After catching a few winks at their camp north of Culpeper, Va. on Aug. 9, 1862, the gunners of the 4th Maine Battery got up and tended to their horses, cannons, and equipment. Led by Capt. O’Neil W. Robinson Jr. of Bethel, the Maine artillerymen expected to “see the elephant” (experience their first battle) on this hot Saturday.
The battery belonged to the 2nd Brigade (Brig. Gen. Henry Prince) of the 2nd Division (Brig. Gen. Christopher C. Augur) of the II Corps commanded by Maj. Gen. Nathaniel P. Banks. The 4th Maine gunners had hitched up their horses around 7:30-8 a.m. As the rising sun beat down on the suffering animals, Robinson sent a lieutenant to ask Henry Prince for orders.
“When I have orders for Captain Robinson, I will send them,” Prince snarled in response.
Angered by the brusque response, Robinson ordered his “horses … unharnessed and taken by the drivers to a field some distance away to graze” around 9 a.m., said Corp. Judson Ames of Foxcroft. Then, quietly spreading his one-star peacock’s fan, Prince suddenly sent a courier to Robinson with orders to limber up. The 4th Maine’s drivers hustled the hungry horses back to camp and re-harnessed them.
Prince took his brigade toward Cedar Mountain shortly before noon. Robinson took the 4th Maine Battery “through Culpeper … at a trot,” according to Ames. With artillery fire thudding in the distance, the gunners maneuvered their caissons, cannons, limbers, and wagons along the Culpeper Road, “crowded with troops of all kinds with their ammunition and baggage wagons hurrying to the front.”
“The day was intensely hot,” Ames realized. “The dust was so thick and suffocating that at times it was difficult to get our breath.” The gunners (many of whom walked) passed many Union soldiers “lying by the road completely prostrated and others suffering from sun stroke.”
The 4th Maine Battery “halted in a piece of woods nearly a mile in the rear of our line” skirmishing with Confederates near Cedar Mountain, Ames exhaled in the slightly cooler air beneath the trees.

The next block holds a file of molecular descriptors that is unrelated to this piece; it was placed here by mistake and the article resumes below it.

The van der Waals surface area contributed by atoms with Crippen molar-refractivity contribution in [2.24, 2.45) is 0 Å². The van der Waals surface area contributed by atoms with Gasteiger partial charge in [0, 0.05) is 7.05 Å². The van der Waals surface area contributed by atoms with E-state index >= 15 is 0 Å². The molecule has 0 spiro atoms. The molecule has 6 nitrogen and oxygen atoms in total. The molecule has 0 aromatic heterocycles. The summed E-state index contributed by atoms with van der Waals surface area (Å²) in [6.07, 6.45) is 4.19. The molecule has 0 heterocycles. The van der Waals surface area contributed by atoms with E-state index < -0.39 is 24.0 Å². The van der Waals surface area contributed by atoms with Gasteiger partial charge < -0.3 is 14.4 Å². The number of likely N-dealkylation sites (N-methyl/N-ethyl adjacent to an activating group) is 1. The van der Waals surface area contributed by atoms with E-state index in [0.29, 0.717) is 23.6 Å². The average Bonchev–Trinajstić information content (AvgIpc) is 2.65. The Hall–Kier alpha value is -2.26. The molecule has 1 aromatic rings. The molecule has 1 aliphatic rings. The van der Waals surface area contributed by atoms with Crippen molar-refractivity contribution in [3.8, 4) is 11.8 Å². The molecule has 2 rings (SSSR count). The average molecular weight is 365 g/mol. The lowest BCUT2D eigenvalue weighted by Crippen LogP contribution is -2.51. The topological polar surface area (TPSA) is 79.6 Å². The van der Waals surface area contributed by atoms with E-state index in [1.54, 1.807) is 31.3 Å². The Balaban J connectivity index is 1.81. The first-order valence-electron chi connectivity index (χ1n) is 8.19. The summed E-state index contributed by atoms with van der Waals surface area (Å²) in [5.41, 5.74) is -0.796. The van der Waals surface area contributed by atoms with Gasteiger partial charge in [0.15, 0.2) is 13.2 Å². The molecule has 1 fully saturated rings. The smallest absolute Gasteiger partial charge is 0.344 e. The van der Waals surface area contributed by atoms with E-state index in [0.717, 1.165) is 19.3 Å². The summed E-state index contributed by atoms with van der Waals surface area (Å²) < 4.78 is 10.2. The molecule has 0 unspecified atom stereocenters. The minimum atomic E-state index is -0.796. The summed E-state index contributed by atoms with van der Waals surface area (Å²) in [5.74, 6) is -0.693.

Relaxing in the shade, Prince’s men filled their canteens in the North Branch of Cedar Run.
Then Henry Prince “placed Captain Robinson under arrest for some reason, the exact nature of which was never clearly understood,” the stunned Ames learned.
The 4th Maine Battery had not “seen the elephant” since arriving in Virginia four months past. But now the elephant, as represented by “Stonewall” Jackson and his Confederate troops, approached from the Rapidan River, and the 4th Maine boys had just lost their captain.
Confederate artillery thudded intermittently in the distance as Prince pondered the punishment he should inflict on Robinson. Echoing hostile thunder reminded the petulant general of the close proximity of his 2nd Brigade to enemy soldiers; 30 minutes after arresting Robinson, Prince inexplicably released him.
Then up rode a courier on a sweating, wild-eyed horse; handing a folded paper to Prince, the courier saluted and rode away. Christopher Augur wanted the 4th Maine Battery sent “to relieve … the battery on the hill nearby,” according to Prince.
Robinson steered his battery “across an open field about a half mile” to pull up “behind some hay stacks at the [Robert] Hudson house on the north side of the Mitchell Station road,” said Judson Ames. From its intersection with the Culpeper Road, the Mitchell Station Road ran southeast past Cedar Mountain.
Near the two-story, wood-framed Hudson House rose a slight hill occupied by Union artillery. Throughout the morning the gunners of Pennsylvania Independent Battery E of 1st Lt. Joseph Knap) had dueled with Confederate gunners hidden in trees on the northern slope of Cedar Mountain, about a mile due south.
Next week: Charged up to fight: 4th Maine Battery “sees the elephant” at Cedar Mountain — Part III
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Brian Swartz can be reached at firstname.lastname@example.org. He loves hearing from Civil War buffs interested in Maine’s involvement in the war.